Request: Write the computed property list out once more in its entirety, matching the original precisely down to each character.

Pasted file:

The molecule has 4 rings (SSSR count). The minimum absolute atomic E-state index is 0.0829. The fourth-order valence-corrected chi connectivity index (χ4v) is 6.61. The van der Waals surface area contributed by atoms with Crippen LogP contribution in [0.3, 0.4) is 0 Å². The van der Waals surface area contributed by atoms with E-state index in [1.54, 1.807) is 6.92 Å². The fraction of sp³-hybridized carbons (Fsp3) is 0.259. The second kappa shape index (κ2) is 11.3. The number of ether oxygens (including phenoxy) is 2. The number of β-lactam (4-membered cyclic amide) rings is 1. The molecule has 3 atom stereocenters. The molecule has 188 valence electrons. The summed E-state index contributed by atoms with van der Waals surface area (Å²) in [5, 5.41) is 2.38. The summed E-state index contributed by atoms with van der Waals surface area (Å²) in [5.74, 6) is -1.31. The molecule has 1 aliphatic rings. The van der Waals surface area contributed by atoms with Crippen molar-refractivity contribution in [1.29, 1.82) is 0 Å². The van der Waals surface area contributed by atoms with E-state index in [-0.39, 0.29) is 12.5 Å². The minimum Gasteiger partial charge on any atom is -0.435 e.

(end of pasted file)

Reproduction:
The molecule has 4 rings (SSSR count). The minimum absolute atomic E-state index is 0.0829. The fourth-order valence-corrected chi connectivity index (χ4v) is 6.61. The van der Waals surface area contributed by atoms with Crippen LogP contribution in [0.3, 0.4) is 0 Å². The van der Waals surface area contributed by atoms with E-state index in [1.54, 1.807) is 6.92 Å². The fraction of sp³-hybridized carbons (Fsp3) is 0.259. The second kappa shape index (κ2) is 11.3. The number of ether oxygens (including phenoxy) is 2. The number of β-lactam (4-membered cyclic amide) rings is 1. The molecule has 3 atom stereocenters. The molecule has 188 valence electrons. The summed E-state index contributed by atoms with van der Waals surface area (Å²) in [5, 5.41) is 2.38. The summed E-state index contributed by atoms with van der Waals surface area (Å²) in [5.74, 6) is -1.31. The molecule has 1 aliphatic rings. The van der Waals surface area contributed by atoms with Crippen molar-refractivity contribution in [1.29, 1.82) is 0 Å². The van der Waals surface area contributed by atoms with E-state index in [-0.39, 0.29) is 12.5 Å². The minimum Gasteiger partial charge on any atom is -0.435 e.